Brain's molecular velcro
Upcoming SlideShare
Loading in...5
×
 

Brain's molecular velcro

on

  • 447 views

 

Statistics

Views

Total Views
447
Views on SlideShare
447
Embed Views
0

Actions

Likes
0
Downloads
3
Comments
0

0 Embeds 0

No embeds

Accessibility

Upload Details

Uploaded via as Microsoft Word

Usage Rights

© All Rights Reserved

Report content

Flagged as inappropriate Flag as inappropriate
Flag as inappropriate

Select your reason for flagging this presentation as inappropriate.

Cancel
  • Full Name Full Name Comment goes here.
    Are you sure you want to
    Your message goes here
    Processing…
Post Comment
Edit your comment

Brain's molecular velcro Brain's molecular velcro Document Transcript

  • BRAIN’S MOLECULAR VELCROLet’s look at some cool proteins called cadherins.These proteins form a veritable molecular Velcro that keepsthe neurons adhering to each other. Indeed withoutcadherins there would be no contact between brain cells andno synapses.Cadherins provide the glue that holds the neurons together
  • The cadherins have to work hand in hand with the proteinsof the neuronal cytoskeleton, especially actin and themicrotubules in order to ensure proper cell to cell contact.CADHERINS WORK TOGETHER WITH THE PROTEINS OF THECYTOSKELETON TO ENSURE CELL SHAPE AND CELLULARADHESIONA defect of the cytoskeleton or cadherins could cause theneurons to collapse like a popped balloon. This would leadto the inability of the cadherins to keep the cells in contactwith each other. Indeed the molecular Velcro would fail andthe synapses would break as well.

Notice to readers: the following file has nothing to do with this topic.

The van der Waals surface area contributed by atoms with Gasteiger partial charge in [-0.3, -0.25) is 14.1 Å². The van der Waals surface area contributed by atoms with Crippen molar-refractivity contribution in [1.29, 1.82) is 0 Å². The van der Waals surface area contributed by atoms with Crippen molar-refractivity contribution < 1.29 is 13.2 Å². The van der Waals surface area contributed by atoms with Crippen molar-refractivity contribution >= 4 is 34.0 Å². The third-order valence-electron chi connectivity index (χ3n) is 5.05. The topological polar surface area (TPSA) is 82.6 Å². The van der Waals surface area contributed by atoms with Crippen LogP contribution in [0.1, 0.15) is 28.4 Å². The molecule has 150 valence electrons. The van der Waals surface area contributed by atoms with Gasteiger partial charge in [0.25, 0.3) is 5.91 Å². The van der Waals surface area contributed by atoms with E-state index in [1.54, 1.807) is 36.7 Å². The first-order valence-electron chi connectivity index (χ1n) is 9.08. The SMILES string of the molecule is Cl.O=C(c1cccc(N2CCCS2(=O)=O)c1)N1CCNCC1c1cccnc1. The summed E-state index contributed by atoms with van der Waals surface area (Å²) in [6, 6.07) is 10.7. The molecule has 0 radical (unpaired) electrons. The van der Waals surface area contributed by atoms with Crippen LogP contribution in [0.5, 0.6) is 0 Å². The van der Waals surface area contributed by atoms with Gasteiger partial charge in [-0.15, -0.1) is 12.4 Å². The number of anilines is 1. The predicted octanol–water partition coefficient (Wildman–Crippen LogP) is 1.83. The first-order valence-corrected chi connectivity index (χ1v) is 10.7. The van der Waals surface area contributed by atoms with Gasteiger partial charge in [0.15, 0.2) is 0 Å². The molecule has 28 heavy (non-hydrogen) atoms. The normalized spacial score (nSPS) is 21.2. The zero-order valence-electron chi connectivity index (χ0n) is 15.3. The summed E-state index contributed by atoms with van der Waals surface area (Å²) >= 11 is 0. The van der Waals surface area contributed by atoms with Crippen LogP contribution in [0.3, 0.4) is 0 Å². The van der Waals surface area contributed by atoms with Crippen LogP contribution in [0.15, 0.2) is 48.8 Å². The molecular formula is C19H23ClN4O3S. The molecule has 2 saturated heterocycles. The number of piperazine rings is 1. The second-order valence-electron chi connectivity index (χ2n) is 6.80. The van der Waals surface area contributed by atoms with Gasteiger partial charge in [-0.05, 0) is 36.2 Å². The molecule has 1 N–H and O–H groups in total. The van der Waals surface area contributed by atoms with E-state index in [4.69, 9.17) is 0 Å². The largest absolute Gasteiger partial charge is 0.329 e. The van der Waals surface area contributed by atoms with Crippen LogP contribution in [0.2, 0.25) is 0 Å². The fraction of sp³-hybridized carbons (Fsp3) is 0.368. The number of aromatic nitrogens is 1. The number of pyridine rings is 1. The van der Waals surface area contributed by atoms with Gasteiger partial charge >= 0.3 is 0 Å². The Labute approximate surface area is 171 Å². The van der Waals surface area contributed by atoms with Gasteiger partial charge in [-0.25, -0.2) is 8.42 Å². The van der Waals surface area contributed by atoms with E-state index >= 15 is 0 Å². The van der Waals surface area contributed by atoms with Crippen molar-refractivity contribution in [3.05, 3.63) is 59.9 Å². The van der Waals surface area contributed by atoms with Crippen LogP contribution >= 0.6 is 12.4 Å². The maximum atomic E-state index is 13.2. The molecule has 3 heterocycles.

• Reelin is another cool extracellular protein that effectivelylaminates the outer surfaces of the neurons. It controls thefunction of cadherins. And not only that, but also helps theneurons migrate during early development.Why do we care about all this?The reasons we might care are the following: 1. Many discovered genes that are associated with schizophrenia, bipolar disorder or autism spectrum disorders code for the proteins of the cytoskeleton, reelin or cadherins (DISC 1, Neureglin 1, DTNBP1, RGS4, (Tsuyoshi Hattory “Psychosis and Adhesion Molecules”).
  • FOUR SCHIZOPHRENIA RISK GENES2. Defects of cytoskeleton proteins are involved in other disorders manifested by psychosis such as Alzheimer’s or Huntington’s disease, in addition to schizophrenia, bipolar disorder and autism spectrum disorder. CYTOSKELETAL PROTEINS
  • 3. Reelin gene was found to be defective in schizophrenia as well as the cytoskeletal proteins. (Cátia M Teixeira Neuropsychopharmacology (2011) 36, 2395–2405; doi:10.1038/npp.2011.153; published online 3 August 2011.). Reelin also has a function in neuronal migration andmaturation. 4. Research data demonstrate that there is no active cell death (apoptosis) in schizophrenia, as no caspase 3 can be detected. In spite of this, other markers of neurodegeneration are present such as increased BAX/Bcl-2 ratio.
  • CASPASE 3 ACTIVATION IS ABSENT IN SCHIZOPHRENIAIn other words all that we learned about schizophrenia fromthe human genom project was that genes associated with itcode for cytoskeletal proteins, neuronal migration, neuronaladhesion and cell lamination. Indeed only the COMPT geneis associated with dopamine.Is it possible that schizophrenia is all about neuronalorthopedics?Is it possible that psychosis is just a common manifestationof various neuronal architectural defects? Just like fever isthe common manifestation of various inflammatoryprocesses.ADONIS SFERA, MD